Enterovirus infection linked to incidence of T1DM in children
Hsiao-Chuan Lin, from China Medical University in Taiwan, and colleagues used insurance claims data from Taiwan's National Health Insurance Research database to examine the incidence of type 1 diabetes. They compared the incidence rate in children aged up to 18 years with or without a diagnosis of enterovirus during 2000 to 2008.
The researchers found that the overall incidence of type 1 diabetes was 5.73 per 100,000 person-years in the enterovirus infection cohort and 3.89 per 100,000 person-years in the non-enterovirus infection cohort (incidence rate ratio, 1.48; adjusted hazard ratio, 1.48). With the exception of children aged 5 to 10 years, the incidence increased with age at diagnosis of enterovirus infection. Children with allergic rhinitis, bronchial asthma, or either one of these atopic diseases showed more variation in the hazard ratios of type 1 diabetes than children without these diseases.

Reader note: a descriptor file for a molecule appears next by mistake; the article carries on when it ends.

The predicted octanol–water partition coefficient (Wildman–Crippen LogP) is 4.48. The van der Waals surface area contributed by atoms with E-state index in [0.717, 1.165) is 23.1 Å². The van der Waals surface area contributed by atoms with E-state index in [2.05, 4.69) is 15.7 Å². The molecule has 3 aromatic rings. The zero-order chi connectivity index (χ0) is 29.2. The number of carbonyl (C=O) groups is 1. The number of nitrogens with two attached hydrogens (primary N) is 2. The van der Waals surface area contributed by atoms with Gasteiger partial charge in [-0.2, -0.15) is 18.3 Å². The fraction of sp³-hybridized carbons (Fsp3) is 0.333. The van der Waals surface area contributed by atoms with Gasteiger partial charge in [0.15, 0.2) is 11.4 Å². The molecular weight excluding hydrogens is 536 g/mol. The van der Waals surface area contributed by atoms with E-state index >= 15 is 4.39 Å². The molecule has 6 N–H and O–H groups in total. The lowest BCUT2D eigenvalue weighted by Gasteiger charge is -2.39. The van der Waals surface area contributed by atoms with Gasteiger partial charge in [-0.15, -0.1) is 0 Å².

"The results suggest that a preventive strategy, such as an effective vaccine against enterovirus infection, may lessen the incidence of type 1 diabetes in Taiwan," the authors write.
Several authors disclosed financial ties to the pharmaceutical industry.
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